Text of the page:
The fight against the HIV/Aids scourge and the stigma that follows, more aid to slum dwellers and the war against corruption were Senator Barack Obama’s main messages as he made his triumphant entry to Africa for a 15-day visit.
Special focus, however, was going to be his long awaited emotional reunion with his family in the little known Nyang’oma village, Siaya district, which has continued to attract both local and global attention.
In South Africa, Obama was incensed by the perception and belief by the President Thabo Mbeki that ‘poverty rather than HIV causes Aids’.
Mbeki’s hostility towards Western pharmaceutical companies and suspicious Anti-retroviral drugs and the general attitude of South Africa’s government towards the disease gave Obama reason to spread strongly the anti-HIV/Aids programme as he took the lead and promised while there to go for an HIV/Aids test while on his Africa tour.
He began his South Africa tour with a journey to Robben Island prison where South African leader Nelson Mandela was held for most of his 27 years of incarceration.
The senator visited a hospital in SA overflowing with Aids patient as he stressed on the need for attitude change towards the disease in the continent coupled with more US aid.
In Kenya, Obama’s six-day visit targeted the poor population of slum dwellers, victims of HIV/Aids and particularly in Siaya, Kisumu district which is adversely affected by the disease and accounts for one of the largest number of HIV/Aids orphans in the country.
Obama lived to his promise he made to Nobel Prize winner Archbishop Desmond Tutu in Cape Town in his South Africa tour, to take an HIV/Aids test to change the minds of many who could be spreading the disease unknowingly and did exactly that in Kenya, leaving a strong message and a changed perception about the disease even as he awaits permission to meet Mbeki face to face, as his Africa tour continues.
Obama defiantly took President Mwai Kibaki head on, on issues of graft particularly terming current anti-graft efforts by the Narc government as ‘below average and insincere’ even as Kibaki tried his best to give the son of an economist whom he worked with in the Ministry of Planning in 1970s (Hussein Obama senior) a warm welcome into the corridors of State House.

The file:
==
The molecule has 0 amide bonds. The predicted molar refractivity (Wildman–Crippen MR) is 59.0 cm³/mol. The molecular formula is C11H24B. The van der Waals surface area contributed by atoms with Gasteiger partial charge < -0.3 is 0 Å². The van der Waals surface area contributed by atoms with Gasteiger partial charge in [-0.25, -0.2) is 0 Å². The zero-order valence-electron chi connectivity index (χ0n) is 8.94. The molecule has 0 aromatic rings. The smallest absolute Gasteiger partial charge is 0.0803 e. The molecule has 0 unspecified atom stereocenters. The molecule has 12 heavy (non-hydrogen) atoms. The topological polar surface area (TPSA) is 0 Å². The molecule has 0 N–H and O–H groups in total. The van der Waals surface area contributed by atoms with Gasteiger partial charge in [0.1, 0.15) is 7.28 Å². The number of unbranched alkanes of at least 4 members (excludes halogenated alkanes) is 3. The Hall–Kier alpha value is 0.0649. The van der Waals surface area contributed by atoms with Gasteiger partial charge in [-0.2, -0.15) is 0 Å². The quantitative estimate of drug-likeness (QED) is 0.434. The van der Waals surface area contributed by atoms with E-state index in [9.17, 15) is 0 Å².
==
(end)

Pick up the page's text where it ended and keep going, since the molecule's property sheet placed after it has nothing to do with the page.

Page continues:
Obama took the anti-graft war to President Mwai Kibaki’s door step on his day one in the country as he courageously prevailed upon him to change government policies on democracy and governance if he was to win the trust of foreign investors and the fight against corruption.
“For the government to attract foreign investors, issues of democracy and transparency in government must be addressed. I told this to the President when he raised issues of foreign investors,” he told an international press conference at the Grand Regency hotel on Friday shortly after meeting Kibaki who was the first in his itinerary.
On the same Friday, he also held talks with President Kibaki, Foreign Affairs Minister Raphael Tuju and Leader of the Official Opposition Uhuru Kenyatta. As his visit elicited excitement across Kenya and the continent and further attracted global interest, Obama’s emotional family re-union at his father’s home in Nyang’oma village, and his strong message on the fight against HIV/Aids as he offered himself for a public HIV/Aids test at a mobile Voluntary Test Centre (VCT) clinic outside the Nyanza Provincial hospital test alongside his wife Michelle, where both of them tested Negative, was a major challenge to victims of HIV/Aids stigma and even those who shy away from voluntary tests across the continent.
A down to earth person who mingled freely with Kenyans, who jostled at every opportunity to catch a glimpse of him as he defied the presence of his heavy security detail, demonstrated in his short public life that he is a man of an uncommon grace, intelligence and compassion.
A carnival mood engulfed Siaya town and its environs as Obama visited his district for a family re-union where he was served with a steaming Pilau dish (Swahili staple food) inside his grandmother’s house before addressing villagers.
It was a rousing welcome for the US politician in an emotional journey to the land of his father.
Villagers thronged various trading center at which the senator convoys that also included her wife Michelle passed.
Siaya town was in the morning a beehive of activity as people thronged the KCB Siaya to withdraw more cash for their transport as fares shot up.